Thinking or changing… pick one.  As an EA, know what you are asking for.

  • Inside Architecture

    The Value of Enterprise Architecture

    • 13 Comments

    “Waiter, Waiter!”

    The customer sat in the corner of the busy cafe, with a seaming bowl of soup, frantically waving to the retreating waiter who had just set the bowl down and hurried away.  Frustrated, he turned, but did not advance.

    “What is it, sir?”

    “Waiter, try this soup,” the customer replied.

    Curious, he walked back to the table.  “What is wrong with it.”

    “Just try the soup.”

    “Sir, is there a problem?” the waiter impatiently insisted, looking over his shoulder at the other tables.

    “Just try the soup,” the customer repeated.  A few seconds of silence passed.  The waiter considered his options. 

    “OK, sir.  I’ll try it.”  The waiter looked around the table.  “Where’s the spoon?”

    “A-haaaaaa” noted the customer. 

    I spent about two hours yesterday in a conference call with the Enterprise Architecture team of a large financial institution, one of the many fringe benefits of this job.  I shared some details about our EA practices and they shared theirs.  It was an opportunity for me to speak with peers, share ideas, compare practices, and such.  (Special thanks to their Microsoft Account Manager for setting up the conference call). 

    One question that came up, that in fact often comes up, is “how do you convince senior business leaders of the value of Enterprise Architecture?

    My answer: I don’t.  Enterprise Architecture, the function, is not valuable by itself. 

    Enterprise Architecture is valuable because of the data that EA collects, and the reports that EA makes available to senior leaders. Allow me to repeat, it’s all about the data.

    Business leaders don’t need Enterprise Architects to stand around acting smart.  They need data, reports, and analysis.  The Enterprise Architect is essential to interpret that data, and help them to understand the value of the using the information to make decisions.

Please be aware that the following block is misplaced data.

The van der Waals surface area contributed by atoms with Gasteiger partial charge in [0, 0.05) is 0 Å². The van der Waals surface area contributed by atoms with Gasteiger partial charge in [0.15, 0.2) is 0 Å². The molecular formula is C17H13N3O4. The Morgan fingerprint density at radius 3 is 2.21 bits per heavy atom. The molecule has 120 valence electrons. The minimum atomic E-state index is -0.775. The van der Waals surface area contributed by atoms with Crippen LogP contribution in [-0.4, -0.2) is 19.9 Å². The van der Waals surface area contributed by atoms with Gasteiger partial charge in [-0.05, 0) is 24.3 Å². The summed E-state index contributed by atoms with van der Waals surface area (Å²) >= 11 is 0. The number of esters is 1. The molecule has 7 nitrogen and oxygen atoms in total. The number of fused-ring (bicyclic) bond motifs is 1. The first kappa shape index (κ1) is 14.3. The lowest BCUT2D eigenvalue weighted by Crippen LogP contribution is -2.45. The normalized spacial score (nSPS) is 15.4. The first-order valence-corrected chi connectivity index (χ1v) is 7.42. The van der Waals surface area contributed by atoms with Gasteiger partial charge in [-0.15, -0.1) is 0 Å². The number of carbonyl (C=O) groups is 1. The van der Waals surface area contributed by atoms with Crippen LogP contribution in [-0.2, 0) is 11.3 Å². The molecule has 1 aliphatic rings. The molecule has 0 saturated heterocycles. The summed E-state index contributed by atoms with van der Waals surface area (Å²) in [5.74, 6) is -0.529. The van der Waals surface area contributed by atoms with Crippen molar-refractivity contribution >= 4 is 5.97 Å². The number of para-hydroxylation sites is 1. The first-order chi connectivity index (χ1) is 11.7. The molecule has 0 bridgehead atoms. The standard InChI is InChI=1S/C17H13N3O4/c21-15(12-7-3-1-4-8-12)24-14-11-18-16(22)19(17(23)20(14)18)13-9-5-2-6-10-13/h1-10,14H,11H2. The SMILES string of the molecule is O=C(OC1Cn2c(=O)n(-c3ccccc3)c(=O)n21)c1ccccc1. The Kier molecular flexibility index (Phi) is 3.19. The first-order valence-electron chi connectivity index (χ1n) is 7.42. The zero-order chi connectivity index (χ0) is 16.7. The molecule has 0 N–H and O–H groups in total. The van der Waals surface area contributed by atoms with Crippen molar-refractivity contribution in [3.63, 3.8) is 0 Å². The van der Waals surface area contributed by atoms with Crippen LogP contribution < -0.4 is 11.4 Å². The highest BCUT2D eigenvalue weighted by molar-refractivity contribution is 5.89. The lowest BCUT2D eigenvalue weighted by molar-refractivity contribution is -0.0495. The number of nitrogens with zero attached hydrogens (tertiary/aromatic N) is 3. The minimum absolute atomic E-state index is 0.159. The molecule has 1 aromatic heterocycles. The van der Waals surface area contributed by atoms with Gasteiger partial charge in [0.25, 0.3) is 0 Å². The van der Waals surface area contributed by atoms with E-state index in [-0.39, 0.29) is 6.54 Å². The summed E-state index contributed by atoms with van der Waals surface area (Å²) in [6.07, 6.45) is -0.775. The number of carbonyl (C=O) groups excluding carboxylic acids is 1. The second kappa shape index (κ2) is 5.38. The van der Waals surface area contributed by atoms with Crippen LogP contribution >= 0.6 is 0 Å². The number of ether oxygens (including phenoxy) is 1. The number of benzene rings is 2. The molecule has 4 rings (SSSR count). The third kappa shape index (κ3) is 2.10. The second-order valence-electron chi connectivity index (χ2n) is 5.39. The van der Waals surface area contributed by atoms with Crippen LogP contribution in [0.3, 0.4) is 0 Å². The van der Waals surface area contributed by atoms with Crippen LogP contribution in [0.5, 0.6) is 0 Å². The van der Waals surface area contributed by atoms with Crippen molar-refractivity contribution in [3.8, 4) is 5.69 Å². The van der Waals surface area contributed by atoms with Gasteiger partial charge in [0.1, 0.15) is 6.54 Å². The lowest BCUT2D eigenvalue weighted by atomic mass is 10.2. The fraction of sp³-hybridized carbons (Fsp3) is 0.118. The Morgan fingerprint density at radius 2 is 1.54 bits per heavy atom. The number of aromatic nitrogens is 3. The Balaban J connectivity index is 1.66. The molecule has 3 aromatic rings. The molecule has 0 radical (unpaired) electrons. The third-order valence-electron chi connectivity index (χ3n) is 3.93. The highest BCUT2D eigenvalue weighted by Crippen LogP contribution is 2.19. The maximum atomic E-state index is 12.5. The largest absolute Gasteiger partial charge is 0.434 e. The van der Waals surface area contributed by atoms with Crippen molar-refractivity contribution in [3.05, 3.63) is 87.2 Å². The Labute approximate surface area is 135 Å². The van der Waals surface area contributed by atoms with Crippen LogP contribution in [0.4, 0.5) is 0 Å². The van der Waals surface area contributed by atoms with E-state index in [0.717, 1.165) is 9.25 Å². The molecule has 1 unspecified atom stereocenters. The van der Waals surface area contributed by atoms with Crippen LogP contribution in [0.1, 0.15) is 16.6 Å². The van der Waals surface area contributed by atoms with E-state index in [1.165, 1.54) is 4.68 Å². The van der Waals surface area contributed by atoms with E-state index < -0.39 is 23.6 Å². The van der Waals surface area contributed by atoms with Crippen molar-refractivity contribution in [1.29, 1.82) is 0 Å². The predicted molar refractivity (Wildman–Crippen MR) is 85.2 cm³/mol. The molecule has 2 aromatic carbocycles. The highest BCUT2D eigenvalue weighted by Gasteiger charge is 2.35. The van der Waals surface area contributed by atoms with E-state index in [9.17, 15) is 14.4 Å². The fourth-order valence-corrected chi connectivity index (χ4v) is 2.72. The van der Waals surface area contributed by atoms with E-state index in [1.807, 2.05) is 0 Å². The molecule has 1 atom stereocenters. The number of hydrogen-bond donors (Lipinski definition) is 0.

So, if I have a business leader who does want data, I start there.  I collect a little data and show it to her, and whet her appetite.  I ask what questions she wants answered (“Which processes drive the most cost to my department?” or “How much of my budget, last year, was actually spent on going after my priority strategies?”).  Then, get the subset of EA data needed to answer that question.  Projects grow from projects, functions from functions.  Data maintenance is expensive, so the reports have to be valuable year after year.

    When we see a business leader that doesn’t understand EA, we show the reports we created for other leaders.  It’s all about the data.

    To be honest, I don’t want to ever sell the value of EA to a business leader.  I want one business leader to ask another, “where did you get that data,” and have the other reply, “From Enterprise Architecture, of course.”

    The system should flow from it’s own success.

    If the data is the food, EA is the spoon.